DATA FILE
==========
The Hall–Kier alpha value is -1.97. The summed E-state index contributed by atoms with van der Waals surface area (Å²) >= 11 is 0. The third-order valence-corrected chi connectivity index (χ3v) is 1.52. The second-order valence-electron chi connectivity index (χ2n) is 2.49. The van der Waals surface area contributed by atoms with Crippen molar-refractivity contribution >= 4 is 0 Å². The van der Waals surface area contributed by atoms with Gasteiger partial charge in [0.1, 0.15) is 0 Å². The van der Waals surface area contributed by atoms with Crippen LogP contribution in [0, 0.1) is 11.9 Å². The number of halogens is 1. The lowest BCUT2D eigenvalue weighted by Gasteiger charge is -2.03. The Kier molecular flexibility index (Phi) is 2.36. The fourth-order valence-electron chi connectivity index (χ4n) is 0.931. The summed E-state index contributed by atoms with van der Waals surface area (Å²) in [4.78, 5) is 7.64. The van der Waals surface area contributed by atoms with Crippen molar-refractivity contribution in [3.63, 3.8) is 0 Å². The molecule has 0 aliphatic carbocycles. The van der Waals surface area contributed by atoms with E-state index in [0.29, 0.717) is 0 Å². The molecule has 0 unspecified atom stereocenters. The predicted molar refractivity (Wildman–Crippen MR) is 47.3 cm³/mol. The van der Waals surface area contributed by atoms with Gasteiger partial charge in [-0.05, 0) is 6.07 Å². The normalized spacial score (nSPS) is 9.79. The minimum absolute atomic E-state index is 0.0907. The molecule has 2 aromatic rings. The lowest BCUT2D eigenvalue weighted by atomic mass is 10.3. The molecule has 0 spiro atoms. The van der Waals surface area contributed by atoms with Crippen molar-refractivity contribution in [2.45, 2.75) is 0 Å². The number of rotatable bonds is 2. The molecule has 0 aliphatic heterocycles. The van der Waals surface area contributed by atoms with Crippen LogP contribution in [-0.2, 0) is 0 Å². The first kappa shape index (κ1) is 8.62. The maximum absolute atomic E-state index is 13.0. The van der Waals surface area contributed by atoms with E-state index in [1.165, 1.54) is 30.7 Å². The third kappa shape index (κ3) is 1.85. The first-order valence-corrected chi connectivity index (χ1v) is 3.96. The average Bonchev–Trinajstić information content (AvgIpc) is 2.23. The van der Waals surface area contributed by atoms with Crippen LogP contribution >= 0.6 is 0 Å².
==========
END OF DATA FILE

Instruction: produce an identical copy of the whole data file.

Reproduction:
The Hall–Kier alpha value is -1.97. The summed E-state index contributed by atoms with van der Waals surface area (Å²) >= 11 is 0. The third-order valence-corrected chi connectivity index (χ3v) is 1.52. The second-order valence-electron chi connectivity index (χ2n) is 2.49. The van der Waals surface area contributed by atoms with Crippen molar-refractivity contribution >= 4 is 0 Å². The van der Waals surface area contributed by atoms with Gasteiger partial charge in [0.1, 0.15) is 0 Å². The van der Waals surface area contributed by atoms with Crippen LogP contribution in [0, 0.1) is 11.9 Å². The number of halogens is 1. The lowest BCUT2D eigenvalue weighted by Gasteiger charge is -2.03. The Kier molecular flexibility index (Phi) is 2.36. The fourth-order valence-electron chi connectivity index (χ4n) is 0.931. The summed E-state index contributed by atoms with van der Waals surface area (Å²) in [4.78, 5) is 7.64. The van der Waals surface area contributed by atoms with Crippen molar-refractivity contribution in [3.63, 3.8) is 0 Å². The molecule has 0 aliphatic carbocycles. The van der Waals surface area contributed by atoms with E-state index in [0.29, 0.717) is 0 Å². The molecule has 0 unspecified atom stereocenters. The predicted molar refractivity (Wildman–Crippen MR) is 47.3 cm³/mol. The van der Waals surface area contributed by atoms with Gasteiger partial charge in [-0.05, 0) is 6.07 Å². The normalized spacial score (nSPS) is 9.79. The minimum absolute atomic E-state index is 0.0907. The molecule has 2 aromatic rings. The lowest BCUT2D eigenvalue weighted by atomic mass is 10.3. The molecule has 0 spiro atoms. The van der Waals surface area contributed by atoms with Crippen molar-refractivity contribution in [2.45, 2.75) is 0 Å². The number of rotatable bonds is 2. The molecule has 0 aliphatic heterocycles. The van der Waals surface area contributed by atoms with Crippen LogP contribution in [-0.2, 0) is 0 Å². The first kappa shape index (κ1) is 8.62. The maximum absolute atomic E-state index is 13.0. The van der Waals surface area contributed by atoms with E-state index in [1.165, 1.54) is 30.7 Å². The third kappa shape index (κ3) is 1.85. The first-order valence-corrected chi connectivity index (χ1v) is 3.96. The average Bonchev–Trinajstić information content (AvgIpc) is 2.23. The van der Waals surface area contributed by atoms with Crippen LogP contribution >= 0.6 is 0 Å².